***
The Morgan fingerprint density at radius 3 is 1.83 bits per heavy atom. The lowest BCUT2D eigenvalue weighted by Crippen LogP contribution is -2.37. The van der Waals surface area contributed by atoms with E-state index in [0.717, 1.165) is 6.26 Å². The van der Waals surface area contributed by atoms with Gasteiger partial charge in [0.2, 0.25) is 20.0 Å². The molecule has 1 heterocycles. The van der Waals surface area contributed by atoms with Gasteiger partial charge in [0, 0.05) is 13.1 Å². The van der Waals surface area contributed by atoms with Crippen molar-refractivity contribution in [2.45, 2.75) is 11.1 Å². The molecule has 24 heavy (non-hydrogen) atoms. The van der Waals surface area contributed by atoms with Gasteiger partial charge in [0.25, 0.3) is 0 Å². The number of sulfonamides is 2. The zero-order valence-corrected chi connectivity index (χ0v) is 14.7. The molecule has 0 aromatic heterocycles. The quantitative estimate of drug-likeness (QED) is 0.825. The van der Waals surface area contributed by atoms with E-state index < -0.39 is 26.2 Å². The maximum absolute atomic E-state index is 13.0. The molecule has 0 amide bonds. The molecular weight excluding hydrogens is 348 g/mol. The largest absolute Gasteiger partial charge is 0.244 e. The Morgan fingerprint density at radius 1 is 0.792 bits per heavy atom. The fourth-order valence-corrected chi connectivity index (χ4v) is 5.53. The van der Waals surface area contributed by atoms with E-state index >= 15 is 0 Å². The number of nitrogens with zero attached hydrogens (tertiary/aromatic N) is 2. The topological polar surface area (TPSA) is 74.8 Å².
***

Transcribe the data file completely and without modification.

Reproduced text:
The Morgan fingerprint density at radius 3 is 1.83 bits per heavy atom. The lowest BCUT2D eigenvalue weighted by Crippen LogP contribution is -2.37. The van der Waals surface area contributed by atoms with E-state index in [0.717, 1.165) is 6.26 Å². The van der Waals surface area contributed by atoms with Gasteiger partial charge in [0.2, 0.25) is 20.0 Å². The molecule has 1 heterocycles. The van der Waals surface area contributed by atoms with Gasteiger partial charge in [0, 0.05) is 13.1 Å². The van der Waals surface area contributed by atoms with Crippen molar-refractivity contribution in [2.45, 2.75) is 11.1 Å². The molecule has 24 heavy (non-hydrogen) atoms. The van der Waals surface area contributed by atoms with Gasteiger partial charge in [0.25, 0.3) is 0 Å². The number of sulfonamides is 2. The zero-order valence-corrected chi connectivity index (χ0v) is 14.7. The molecule has 0 aromatic heterocycles. The quantitative estimate of drug-likeness (QED) is 0.825. The van der Waals surface area contributed by atoms with E-state index < -0.39 is 26.2 Å². The maximum absolute atomic E-state index is 13.0. The molecule has 0 amide bonds. The molecular weight excluding hydrogens is 348 g/mol. The largest absolute Gasteiger partial charge is 0.244 e. The Morgan fingerprint density at radius 1 is 0.792 bits per heavy atom. The fourth-order valence-corrected chi connectivity index (χ4v) is 5.53. The van der Waals surface area contributed by atoms with E-state index >= 15 is 0 Å². The number of nitrogens with zero attached hydrogens (tertiary/aromatic N) is 2. The topological polar surface area (TPSA) is 74.8 Å².